Rhine River Cruise
4/30/09 - Talk about a great retirement trip! In April 2009, we took a riverboat cruise down the Rhine! It was organized by Olivia Tours and went from Amsterdam, through France and Germany, and ended in Switzerland.
We started in Amsterdam. Having been there before, we arrived just a day before the cruise began, so we could acclimate to the time zone and reacquaint ourselves with the city. We walked and walked around the city, sticking close to the canals and enjoying the sights of the narrow row houses. Of course we took a canal boat ride, the only way to really see the city from water. Lastly, we visited the flower gardens at Keukenhof, where we saw stunning fields of tulips in full bloom.
When we boarded the Avalon Tapestry, we were among 180 passengers on this small luxury riverboat. The cabins spacious and very well-appointed. The top deck was packed with chairs for lounging while watching the riverbanks go by. There was a small lounge, where we would watch old favorites like Lisa Koch and Roxanna Ward during our trip, as well as new regional performers. We were entertained by an enthusiastic German cabaret singer and a fantastic German trio that played chamber music.
During our first day on the river, we passed through the Dutch countryside. It was apparent that the people who lived in this part of the country really enjoyed the river. We saw people strolling, riding bicycles, playing musical instruments, camping, jogging and living right along the riverbanks. As it was early spring, we were graced by the rows of poplar trees, with their new leaves, all along the riverbanks.
Our first stop was Cologne, Germany. There we walked through quaint cobblestone streets, passing many cafes on the riverfront. We saw the shop where the original "eau de cologne" was sold and visited a beautiful Gothic cathedral with soaring twin spires.
Coblenz was next, where again we wandered through picturesque streets. In this 2,000-year-old German city they have a charming fountain in one square, that every few minutes "spits" at passersby. Well, I guess it's better than the "manneken pis" in Brussels who releases water in another personal way.
On the fourth day of the cruise, we spent a relaxed afternoon up on deck as the boat meandered down the Rhine and our tour guide, Hans, narrated the scenery on the riverbanks. We passed vineyards on steep hillsides, where the grapes must be tended by hand. And we saw many, many castles from various periods of time, tucked up in the hills. We were so entranced by the countryside that we almost missed the statue marking the legendary rock of the Lorelei at the narrow bend of the river. This afternoon was easily our favorite part of the cruise - it was so relaxing and beautiful!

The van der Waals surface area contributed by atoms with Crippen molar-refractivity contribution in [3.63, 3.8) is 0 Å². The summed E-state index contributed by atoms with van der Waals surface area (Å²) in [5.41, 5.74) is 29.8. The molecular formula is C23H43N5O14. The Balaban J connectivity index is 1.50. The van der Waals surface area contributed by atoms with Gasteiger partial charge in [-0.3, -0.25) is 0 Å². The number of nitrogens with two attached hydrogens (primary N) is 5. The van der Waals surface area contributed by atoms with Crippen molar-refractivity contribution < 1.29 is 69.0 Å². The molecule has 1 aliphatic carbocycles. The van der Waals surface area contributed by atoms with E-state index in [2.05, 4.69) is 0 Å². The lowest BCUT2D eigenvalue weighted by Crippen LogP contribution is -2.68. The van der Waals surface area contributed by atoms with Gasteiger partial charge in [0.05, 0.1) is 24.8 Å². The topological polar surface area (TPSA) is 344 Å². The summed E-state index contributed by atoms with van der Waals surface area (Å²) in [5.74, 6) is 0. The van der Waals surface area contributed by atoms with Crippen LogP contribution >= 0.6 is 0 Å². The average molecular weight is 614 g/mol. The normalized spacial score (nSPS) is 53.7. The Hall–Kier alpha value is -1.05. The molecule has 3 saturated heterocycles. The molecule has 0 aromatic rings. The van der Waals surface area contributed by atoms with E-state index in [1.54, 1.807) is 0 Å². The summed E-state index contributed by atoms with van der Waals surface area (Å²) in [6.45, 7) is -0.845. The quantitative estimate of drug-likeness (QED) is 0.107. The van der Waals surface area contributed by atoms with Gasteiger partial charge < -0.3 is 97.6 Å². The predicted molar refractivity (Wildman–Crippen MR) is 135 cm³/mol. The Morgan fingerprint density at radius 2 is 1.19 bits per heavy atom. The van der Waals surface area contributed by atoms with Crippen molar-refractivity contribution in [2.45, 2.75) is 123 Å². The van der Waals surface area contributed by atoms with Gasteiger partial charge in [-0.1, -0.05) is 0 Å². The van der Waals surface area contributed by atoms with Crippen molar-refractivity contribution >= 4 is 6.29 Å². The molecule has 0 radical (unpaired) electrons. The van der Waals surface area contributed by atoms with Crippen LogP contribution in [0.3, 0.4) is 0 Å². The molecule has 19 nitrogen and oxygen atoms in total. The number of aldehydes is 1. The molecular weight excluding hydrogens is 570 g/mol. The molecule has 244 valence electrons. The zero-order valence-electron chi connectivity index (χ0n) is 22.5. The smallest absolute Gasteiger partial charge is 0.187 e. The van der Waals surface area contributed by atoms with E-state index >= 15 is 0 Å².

That evening, we made a quick stop in Rudesheim, where we visited Siegfried's Music Museum, with an amazing variety of mechanical musical instruments dating from the 18th to the 20th century.
Heidelberg, Germany's oldest university town, was our next stop. Here we went immediately to the fabulous Heidelberg castle perched high on the hill overlooking the town. The ruins of this sandstone castle illustrated many centuries of "renovations" as it withstood the elements as well as many changes of ownership. We had spectacular views of the surrounding countryside from up high.
In Strasbourg, France, we visited a Gothic cathedral with an amazing astronomical clock. We passed through squares filled with vendors on market day, but had little time to shop, as we were headed out to the Alsace region for some wine-tasting!
Our last full day on board we stopped in Breisach, Germany. In the misty rain, we visited a village full of cottages representative of various ages, and we took a ride into the Black Forest. What a beautiful region! In the early morning hours of our departure day from the cruise, we docked in heavy mist in the town of Basel, Switzerland. We boarded a bus for an hour-long drive to Zurich to spend a few days before we returned to the U.S.
In Zurich, our timing couldn't have been better. They were celebrating the arrival of spring with a 2-day festival. We joined the crowds to cheer on the children's parade one day and the adults parade the next. The marchers were dressed in clothing that represented the guilds of their forefathers - carpenters, wine-growers, woodworkers. At the very end of the festival, a straw effigy of winter was set ablaze to signify its departure. On that note, we flew home to welcome a new season - the beginning of spring and the beginning of my retirement.